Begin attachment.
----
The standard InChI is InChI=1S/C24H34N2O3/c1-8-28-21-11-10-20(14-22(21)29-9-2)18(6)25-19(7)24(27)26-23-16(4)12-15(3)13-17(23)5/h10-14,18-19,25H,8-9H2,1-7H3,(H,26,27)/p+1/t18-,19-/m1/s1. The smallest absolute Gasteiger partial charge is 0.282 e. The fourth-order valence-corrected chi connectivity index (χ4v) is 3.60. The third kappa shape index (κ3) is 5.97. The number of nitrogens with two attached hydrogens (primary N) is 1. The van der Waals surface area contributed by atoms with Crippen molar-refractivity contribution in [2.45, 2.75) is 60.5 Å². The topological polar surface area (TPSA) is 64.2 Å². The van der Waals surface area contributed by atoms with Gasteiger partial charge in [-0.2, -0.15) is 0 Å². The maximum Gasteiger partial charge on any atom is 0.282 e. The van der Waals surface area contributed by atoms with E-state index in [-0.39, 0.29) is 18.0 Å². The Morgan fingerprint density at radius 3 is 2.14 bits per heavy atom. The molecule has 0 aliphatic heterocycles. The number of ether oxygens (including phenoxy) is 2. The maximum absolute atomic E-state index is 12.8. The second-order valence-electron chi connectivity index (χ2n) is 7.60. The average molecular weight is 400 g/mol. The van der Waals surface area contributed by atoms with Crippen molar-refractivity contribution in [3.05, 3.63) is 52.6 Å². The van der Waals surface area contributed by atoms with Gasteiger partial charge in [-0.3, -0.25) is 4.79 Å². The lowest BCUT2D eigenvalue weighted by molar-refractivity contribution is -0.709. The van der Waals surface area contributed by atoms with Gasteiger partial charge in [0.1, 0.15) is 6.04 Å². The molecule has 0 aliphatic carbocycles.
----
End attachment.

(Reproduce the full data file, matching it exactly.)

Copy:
The standard InChI is InChI=1S/C24H34N2O3/c1-8-28-21-11-10-20(14-22(21)29-9-2)18(6)25-19(7)24(27)26-23-16(4)12-15(3)13-17(23)5/h10-14,18-19,25H,8-9H2,1-7H3,(H,26,27)/p+1/t18-,19-/m1/s1. The smallest absolute Gasteiger partial charge is 0.282 e. The fourth-order valence-corrected chi connectivity index (χ4v) is 3.60. The third kappa shape index (κ3) is 5.97. The number of nitrogens with two attached hydrogens (primary N) is 1. The van der Waals surface area contributed by atoms with Crippen molar-refractivity contribution in [2.45, 2.75) is 60.5 Å². The topological polar surface area (TPSA) is 64.2 Å². The van der Waals surface area contributed by atoms with Gasteiger partial charge in [-0.2, -0.15) is 0 Å². The maximum Gasteiger partial charge on any atom is 0.282 e. The van der Waals surface area contributed by atoms with E-state index in [-0.39, 0.29) is 18.0 Å². The Morgan fingerprint density at radius 3 is 2.14 bits per heavy atom. The molecule has 0 aliphatic heterocycles. The number of ether oxygens (including phenoxy) is 2. The maximum absolute atomic E-state index is 12.8. The second-order valence-electron chi connectivity index (χ2n) is 7.60. The average molecular weight is 400 g/mol. The van der Waals surface area contributed by atoms with Crippen molar-refractivity contribution in [3.05, 3.63) is 52.6 Å². The van der Waals surface area contributed by atoms with Gasteiger partial charge in [-0.3, -0.25) is 4.79 Å². The lowest BCUT2D eigenvalue weighted by molar-refractivity contribution is -0.709. The van der Waals surface area contributed by atoms with Gasteiger partial charge in [0.1, 0.15) is 6.04 Å². The molecule has 0 aliphatic carbocycles.